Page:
Newspaper Page Text
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L 13. HOMER, LA., FRIDAY, JUNE 13, 1890. .
_ .. . ---- ln l INII III I IN II I nm1 l 11NII I I I II lm I In I III I I IIIIIII~ i I I I nIIIIN I I I II I-FI nll1~l I I Nllll'l I' I lllnl lllll'r I I I Il 1 • I INH I b 11 1 'I I II III l I I-- In il I _ I I
THE SHREVEPORT )
k La:lntt Telegraphic Market
: Per xYear
:ctiand Reliable .
. . ..:ý
.Y'~' :i 5 , .
r.': 1:. `R t ..`f r
i. .M ' -.
ý . e
I Staple and Fancy Groceries!
CLOTHING AND DRY GOODS,
LADIES' DRESS GOODS,
B. W. EOLLII
GENTS' FURNISHING GOODS,
CARPETS AND RUGS.
Goods delivered to any part of Hornm
er Free of Charge.
W. P. THEUS&CO
-o .*8oM t of Depot, Arcadia, Louisia .
'r i W 0 G.@d& Don't forg.t t call on me when you come to
Y. i:e . f.,or Cottn :and all lknds of Country Pioduce,
St WiES p _rlcs yW onge . Don't forgt to call on mo when
oonic to Acs. willm oe i to yoar interest.
. j a e.+:. ,su eA
I 'VI aI" ý ,. " o W
g. */jXOV %0,
$,p .e pa"ta ttand Hats.
SSte OT -, L.
- :;'." ;.
" -. i
Ajer's Hair Vigor
I8 Sthe "ideal" Hair-dressing. It re.
:atotes the color to gray hair 1promotes I
a fresh and vigorous growth; prevents '
the formation of
dandrufft; nakes the I
hair softsad silken;
and imparts a deli -
cate but lasting pen a
, "Several months
ago my hair rOm.
menced falling Out,
and in.asfew weeks
my beadA 1almost
bald. I m~anT~
remedies, but they did no final
ly bought a bottle of Ayera Ior,
and, after using only a part of the on
tenta, my head was covered with a
heavy growth of hair. I recommend
your preparation as the beat in the
world."-T. Munday, Sharon Grove, Ky.
"I have used Ayer's Hair Vigor fota
number of years, and it has always given .
me satisfaction. It is an exoellent dress
uing, prevents the hair from turning
gray, insures its vigorous growth, and
eeps the scalp white and clean."
Mary A. Jackson, Salem, Mass.
"I have used Ayer's Hair Vigor fot
romoting the growth of the hair, and
hink it unequaled. For restori ,t(ik
hair to its original color, and for a ess.
ing, it cannot be suenrpassed."-Mrse. d
La Fever, Eaton Rapids, Mich..
"Ayer's Hair Vigor is a mistaie.
lent preparation for the hair. I seak
of it from my own experienoe. Its '
promotes the growth of new haW
makes it glossy and soft. The igr
also a care for dandrnff."-J. W. Bowe;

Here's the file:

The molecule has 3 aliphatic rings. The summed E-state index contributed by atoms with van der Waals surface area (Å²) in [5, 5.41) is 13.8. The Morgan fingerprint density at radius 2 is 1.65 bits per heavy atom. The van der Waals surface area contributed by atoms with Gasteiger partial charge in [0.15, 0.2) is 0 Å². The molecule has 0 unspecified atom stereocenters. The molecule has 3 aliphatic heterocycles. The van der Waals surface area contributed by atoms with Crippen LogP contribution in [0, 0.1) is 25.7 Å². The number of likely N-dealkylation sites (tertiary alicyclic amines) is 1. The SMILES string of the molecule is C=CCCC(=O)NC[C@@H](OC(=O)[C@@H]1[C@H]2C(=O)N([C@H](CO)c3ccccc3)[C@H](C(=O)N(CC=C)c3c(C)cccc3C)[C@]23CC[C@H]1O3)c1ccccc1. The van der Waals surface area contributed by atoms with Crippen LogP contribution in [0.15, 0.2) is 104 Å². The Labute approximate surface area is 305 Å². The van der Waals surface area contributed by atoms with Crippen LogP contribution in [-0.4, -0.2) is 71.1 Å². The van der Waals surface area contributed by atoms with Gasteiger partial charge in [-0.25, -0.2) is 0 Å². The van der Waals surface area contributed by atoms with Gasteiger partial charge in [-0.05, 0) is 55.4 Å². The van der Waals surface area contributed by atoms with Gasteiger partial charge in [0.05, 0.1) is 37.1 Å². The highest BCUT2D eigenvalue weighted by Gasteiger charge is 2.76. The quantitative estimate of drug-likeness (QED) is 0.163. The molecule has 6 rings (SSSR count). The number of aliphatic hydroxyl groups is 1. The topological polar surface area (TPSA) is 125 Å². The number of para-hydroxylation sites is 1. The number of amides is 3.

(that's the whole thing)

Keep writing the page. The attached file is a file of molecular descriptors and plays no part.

Editor "Enquirer," McArthur, Ohio.
"I have used Ayer's Hair Vigor
the past two years, and found it alli
represeite4 to be. It restores the
raI orto grayair, cuses the
to w frehely. a keeps it soft
plia1r"-Mrs. M:. y, Vohoes, N.
father, at i the at e of
lost all the hair from .iith top o his hea
After one month's tie4 Ayera's
Vigor the hair beg coming, and,
three months, he hd- Afine growtht
hair of the natural color."-Pl.LCllea
Ayeý ilair Vigor,
Dr. J: . Aye * Co.Y Lower Mass
olIbtyDriualg !.U aaP -f4 .
A Course of Lore l Arcadia.
One Sudlay, after the preacher
had finished blrier n in none of
, siian d4efioi :s yromug d4ut1e
stood u, ibefore him to irlated -
in the holy bonds of mattrieigny.
The parson asked the usual ques
dcn; · ;: w e-.U ny one objectseta. he
speak or torever after hold his
peace. "After a short pause he
was about to proceed with the
ceremony when a young man
minus coat, with ankempt hair,
dirty face and red eyes, arose and
blubberingly said: "Mr. Preach
er, I object. ' Lizzie has promised
to marry me, and she has got my
ring bn her finger; and 'cause Boi
gave hera young filly and has a
new house she has flung me
The indignant bride retorted by
flinging the ring to him. She
then, turning to the parson, said:
"I did not promise to marry Jake.
He gave me the ring and I retnrn
it to him. I woaldn't marry hi
if he were the last man under the
sun." Jake ran out of the church
without picking up the ring, while
the ceremony was finished in the
most approved style, and the
youag couple left for the groom's
home amid much Areoicing.
Americue (Ga.) Recorder.
Some of the conservetivelournale
of. the North are urgligthe young
men of that overcrowded section to
go South, but sch satrice coases
the Bepaicean organsd to, howl with
Iadignation and decldre tat young
Republicans will Rot go South
where they are not permisted to
euiprss thehirpoitical opinion
sad vote B thy pleast Of
conrs all tit& ta1~te pouc t n pf i
dalgd in *lt the api t tuintu,
asde, the c urreh t migration
I of~ ~i .the .n4
4be ften eaposed
HOUSES THAT ARE OUT OF STYLE,
There Is No Etoeue far Making Baa lb
vestments of This lind:
There are few towns and cities in the cont.